Mr. Harrigan’s Phone was promoted by Netflix as a pre-Halloween horror flick. That is but one of the various issues with this Stephen King adaptation.
Mr. Harrigan’s Phone Synopsis
Young Craig is hired by recluse billionaire Harrigan to read novels to him. Rather than find the job a bore, Craig cherishes his time with the much older man, soon even developing a deep bond. After winning the lottery with a ticket gifted to him by Harrigan, Craig buys an iPhone for the billionaire, subsequently also teaching him all the modern ways to reconnect with the world. When Harrigan unexpectedly dies of illness, Craig is heartbroken and devastated. Little does he know, though, that his earlier gift perpetuated his connection with the billionaire. The stern Harrigan continues to be with Craig, as a supernatural defender.
A couple of years ago, I left a brash message in a Stephen King fans Google+ group. (Remember Google+?)
In short, I declared that the King of Horror is at his best when he’s NOT writing horror stories. To support my claim, I highlighted how many of the best King movies have little to no horror elements. For example, Shawshank, Stand by Me, The Green Mile (apart from that execution scene …)
The unexpected then happened. No one took great offense, some fans even agreed with me. There were, of course, a handful who suggested I might be too harsh; many King horror classics are memorable for their unforgiving insights into humanity, not so much supernatural terror. But in general, even die-hard fans agree that King knows how to write a poignant non-horror tale when he wants to.
Hang on, I’m ranting, am I not? What I’m trying to say is, any Stephen King movie adaptation featuring a coming-of-age premise is, for me, something to look forward to. With or without horror elements. Because of that, I streamed Mr. Harrigan’s Phone the moment I saw the trailer.
As a whole, I’d say the show somewhat delivers, at least half of it. Though subdued in presentation during the first half, the unusual dynamics between teenage Craig and an elderly Harrigan effortlessly fascinate. Everything begins on a foreboding note but quickly, the interactions reflect an endearing, student-mentor-like relationship. One that unexpectedly fills up the melancholic gaps in the teen’s life.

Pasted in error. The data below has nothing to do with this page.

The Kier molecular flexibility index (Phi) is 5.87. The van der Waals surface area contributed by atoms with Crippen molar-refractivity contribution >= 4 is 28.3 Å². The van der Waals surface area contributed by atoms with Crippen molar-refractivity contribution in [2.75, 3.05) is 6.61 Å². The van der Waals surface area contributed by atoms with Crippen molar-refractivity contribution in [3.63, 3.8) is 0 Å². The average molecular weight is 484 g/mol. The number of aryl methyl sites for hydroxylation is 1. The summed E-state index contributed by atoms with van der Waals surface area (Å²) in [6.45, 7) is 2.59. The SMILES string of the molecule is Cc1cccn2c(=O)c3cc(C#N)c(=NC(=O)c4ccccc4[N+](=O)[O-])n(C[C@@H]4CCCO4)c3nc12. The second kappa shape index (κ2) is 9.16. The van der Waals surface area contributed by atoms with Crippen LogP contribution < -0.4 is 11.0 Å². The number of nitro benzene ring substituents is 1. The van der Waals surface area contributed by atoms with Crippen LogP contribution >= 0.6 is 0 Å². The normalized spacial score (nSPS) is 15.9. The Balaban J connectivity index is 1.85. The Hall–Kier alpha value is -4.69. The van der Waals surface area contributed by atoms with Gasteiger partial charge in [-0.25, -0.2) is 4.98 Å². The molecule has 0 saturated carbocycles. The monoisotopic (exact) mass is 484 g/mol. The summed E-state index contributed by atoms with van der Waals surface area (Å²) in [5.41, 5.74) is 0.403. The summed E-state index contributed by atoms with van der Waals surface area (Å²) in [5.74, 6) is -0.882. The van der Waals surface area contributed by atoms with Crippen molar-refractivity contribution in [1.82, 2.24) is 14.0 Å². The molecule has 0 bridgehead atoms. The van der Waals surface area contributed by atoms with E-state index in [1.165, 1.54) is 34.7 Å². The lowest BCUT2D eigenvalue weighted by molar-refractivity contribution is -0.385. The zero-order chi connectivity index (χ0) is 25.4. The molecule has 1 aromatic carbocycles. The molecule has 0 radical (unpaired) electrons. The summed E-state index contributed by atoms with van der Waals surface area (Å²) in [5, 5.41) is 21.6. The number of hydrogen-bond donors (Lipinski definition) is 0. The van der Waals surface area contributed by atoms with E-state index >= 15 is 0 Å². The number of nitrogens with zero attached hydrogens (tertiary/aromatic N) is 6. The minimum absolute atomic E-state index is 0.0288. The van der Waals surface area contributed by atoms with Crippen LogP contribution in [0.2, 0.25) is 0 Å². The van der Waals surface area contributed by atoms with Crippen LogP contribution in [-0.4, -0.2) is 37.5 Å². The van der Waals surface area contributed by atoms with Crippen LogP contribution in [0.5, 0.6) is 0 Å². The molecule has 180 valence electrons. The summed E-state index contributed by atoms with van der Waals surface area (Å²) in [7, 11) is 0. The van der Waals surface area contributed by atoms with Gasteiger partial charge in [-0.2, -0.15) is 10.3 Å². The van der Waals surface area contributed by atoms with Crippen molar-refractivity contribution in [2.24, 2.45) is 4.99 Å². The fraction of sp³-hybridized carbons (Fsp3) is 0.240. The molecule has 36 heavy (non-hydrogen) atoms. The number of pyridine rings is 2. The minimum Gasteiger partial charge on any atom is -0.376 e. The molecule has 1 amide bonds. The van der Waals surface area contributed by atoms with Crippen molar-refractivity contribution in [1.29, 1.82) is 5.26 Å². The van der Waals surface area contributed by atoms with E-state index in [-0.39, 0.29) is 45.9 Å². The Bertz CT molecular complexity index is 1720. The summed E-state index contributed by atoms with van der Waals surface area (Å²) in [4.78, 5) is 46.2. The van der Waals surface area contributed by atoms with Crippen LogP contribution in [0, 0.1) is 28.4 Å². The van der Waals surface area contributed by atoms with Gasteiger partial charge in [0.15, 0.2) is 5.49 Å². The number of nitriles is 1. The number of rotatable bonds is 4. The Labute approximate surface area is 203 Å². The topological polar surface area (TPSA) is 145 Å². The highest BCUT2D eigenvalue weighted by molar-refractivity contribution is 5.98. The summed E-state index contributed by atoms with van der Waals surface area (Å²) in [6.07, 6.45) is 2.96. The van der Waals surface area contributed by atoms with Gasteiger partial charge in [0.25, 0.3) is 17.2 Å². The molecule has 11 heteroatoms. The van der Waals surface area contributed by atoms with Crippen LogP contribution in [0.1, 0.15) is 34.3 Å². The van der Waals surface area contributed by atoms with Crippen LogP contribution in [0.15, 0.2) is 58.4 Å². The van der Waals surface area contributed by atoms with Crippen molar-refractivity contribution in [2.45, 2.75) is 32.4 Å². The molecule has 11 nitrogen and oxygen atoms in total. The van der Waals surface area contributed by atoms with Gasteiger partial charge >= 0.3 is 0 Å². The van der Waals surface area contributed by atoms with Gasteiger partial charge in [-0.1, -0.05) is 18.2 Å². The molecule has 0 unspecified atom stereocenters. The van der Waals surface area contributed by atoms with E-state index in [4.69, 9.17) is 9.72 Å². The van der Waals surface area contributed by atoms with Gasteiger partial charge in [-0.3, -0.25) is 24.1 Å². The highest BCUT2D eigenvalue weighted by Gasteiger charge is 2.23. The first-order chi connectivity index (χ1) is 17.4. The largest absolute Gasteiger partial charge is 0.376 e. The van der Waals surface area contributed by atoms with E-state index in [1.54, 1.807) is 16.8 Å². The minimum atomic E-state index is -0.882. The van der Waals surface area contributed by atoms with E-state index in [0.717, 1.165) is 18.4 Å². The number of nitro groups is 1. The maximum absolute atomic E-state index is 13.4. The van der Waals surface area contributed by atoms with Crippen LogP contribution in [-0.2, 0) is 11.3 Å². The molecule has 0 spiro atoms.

Worth noting is also how the relationship stays wholesome; there’s no dark apprenticeship here the likes of that in Apt Pupil. Quietly menacing as he is throughout, Donald Sutherland’s Harrigan neither lures nor baits his student into evil. In fact, he plays no more than a counsellor’s role, one quietly devoted to the teen’s welfare.
Which then, after an hour, leads you to wonder when the horror, the action would step in. Well, they do come, not long after a truly hysterical and cynical lament of smartphone addiction. The problem though, nothing generates genuine tension or fear. Worse, the increasingly mawkish allegories for smartphone reliance become unbearable before long. By the conclusion, you even begin to wonder just what is the main point of the story.
Here’s the thing too. I haven’t read the original text but from what I found online, this adaptation is faithful to King’s story. There are no major changes.
Having read a good number of King’s books in the past, I dare say the original story would be satisfying in several ways.
So what went wrong here? False expectations established by Netflix’s sinister trailer for the movie? The ominous presentation of Harrigan in the show? The King of Horror has lost his touch?
I think it’s more likely a case of irresolvable differences during genre translation. Wait, not genre, medium translation.
Difficulty in translation from print to movie, and an overzealous effort to diss modern addictions.
Check out my other snappy movie reviews.